Home » News » High Court Ruling: CGST Anti-Profiteering Laws Stand Firm, Consumer Welfare Takes Center Stage

In a significant ruling, the Delhi High Court has upheld the constitutional validity of anti-profiteering measures and the establishment of the National Anti-Profiteering Authority (NAA) under the Central Goods and Services Tax (CGST) Act, 2017. The court comprising Acting Chief Justice Manmohan and Justice Dinesh Kumar Sharma observed that these provisions are in the nature of beneficial legislation playing a pivotal role in promoting consumer welfare. The decision comes in response to a batch of over 100 pleas filed by various companies challenging the constitutionality of the anti-profiteering provisions and the actions of the NAA. The court while affirming the validity of Section 171 of the CGST Act and related rules emphasized the commitment to the fundamental objective of the GST regime i.e. to ensure the passage of benefits to consumers through reduced prices.


Reckitt Benckiser India Private Limited v. Union of India Through Its Secretary & Ors.

W.P.(C) 7743/2019

Delhi High Court  

Coram: Chief Justice Manmohan and Justice Dinesh Kumar Sharma


  • The court was addressing over 100 petitions filed by different companies instructing them to transfer the corresponding advantages of reduced tax rates or Input Tax Credits to their consumers or recipients along with interest.
  • These petitions contested the constitutionality of the anti-profiteering provisions, questioned the legality of notices proposing penalties issued by the National Anti-Profiteering Authority (NAA) and challenged the final orders issued by the Authority.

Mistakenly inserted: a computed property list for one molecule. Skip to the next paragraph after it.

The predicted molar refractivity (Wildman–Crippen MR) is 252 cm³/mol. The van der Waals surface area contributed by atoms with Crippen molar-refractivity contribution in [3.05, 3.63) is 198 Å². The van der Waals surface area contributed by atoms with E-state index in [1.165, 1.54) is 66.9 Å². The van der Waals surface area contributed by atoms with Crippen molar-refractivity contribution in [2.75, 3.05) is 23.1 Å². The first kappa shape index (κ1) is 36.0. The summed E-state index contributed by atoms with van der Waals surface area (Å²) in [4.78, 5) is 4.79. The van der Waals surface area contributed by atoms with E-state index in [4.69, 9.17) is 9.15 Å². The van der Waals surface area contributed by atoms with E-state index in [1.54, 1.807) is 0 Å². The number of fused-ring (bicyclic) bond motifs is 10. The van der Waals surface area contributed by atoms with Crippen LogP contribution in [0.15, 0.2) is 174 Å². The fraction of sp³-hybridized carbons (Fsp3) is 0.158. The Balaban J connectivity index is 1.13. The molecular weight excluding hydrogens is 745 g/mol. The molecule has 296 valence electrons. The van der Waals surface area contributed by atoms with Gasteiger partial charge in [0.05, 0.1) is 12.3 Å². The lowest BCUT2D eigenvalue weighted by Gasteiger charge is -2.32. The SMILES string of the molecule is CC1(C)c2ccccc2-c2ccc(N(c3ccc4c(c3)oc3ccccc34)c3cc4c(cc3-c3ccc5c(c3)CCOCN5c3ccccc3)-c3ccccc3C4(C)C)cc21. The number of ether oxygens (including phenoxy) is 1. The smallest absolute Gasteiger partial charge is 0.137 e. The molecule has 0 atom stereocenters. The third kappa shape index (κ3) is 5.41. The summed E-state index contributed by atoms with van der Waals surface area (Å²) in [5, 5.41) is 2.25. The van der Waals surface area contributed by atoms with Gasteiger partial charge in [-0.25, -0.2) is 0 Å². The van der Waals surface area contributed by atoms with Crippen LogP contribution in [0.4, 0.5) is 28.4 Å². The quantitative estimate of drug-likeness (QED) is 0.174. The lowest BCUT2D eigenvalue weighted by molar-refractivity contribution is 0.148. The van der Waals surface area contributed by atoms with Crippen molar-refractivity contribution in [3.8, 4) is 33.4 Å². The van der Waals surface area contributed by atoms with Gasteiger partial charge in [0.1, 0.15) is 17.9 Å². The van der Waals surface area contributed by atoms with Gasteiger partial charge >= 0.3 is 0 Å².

The court determined that the responsibility to implement a “commensurate” reduction in prices aligns with the fundamental goal of the Goods and Services Tax (GST) regime ensuring that suppliers pass on the benefits of reduced tax rates and Input Tax Credit to consumers. It clarified that Section 171 of the Act should not be construed as a price control measure but should be viewed in direct connection with the GST regime’s objectives.

In essence, the court stated that Section 171 of the Act mandates the reduction of prices equivalent to the tax savings incorporating the principle of unjust enrichment. It emphasized that this section is a consumer welfare regulatory measure designed to alleviate the cascading effect of indirect taxes and lessen the tax burden on the final consumer.

The court highlighted the existence of a robust mechanism in compliance with constitutional requirements to address grievances related to breaches of Section 171(1) of the Act. It dismissed claims of insufficient judicial oversight over the decisions of the National Anti-Profiteering Authority (NAA). Additionally, the court clarified that the NAA primarily serves as a fact-finding body responsible for investigating whether suppliers have fulfilled the mandate of Section 171 of the Act ensuring the passing on of benefits through reduced prices. It acknowledged that the NAA’s functions require expertise in the relevant domain.


The Delhi High Court validated the anti-profiteering measures under the CGST Act affirming the constitutional validity of Section 171 and the associated rules. The court deemed these provisions beneficial serving the purpose of promoting consumer welfare. The matters are scheduled for further directions on merits on February 08, 2024.

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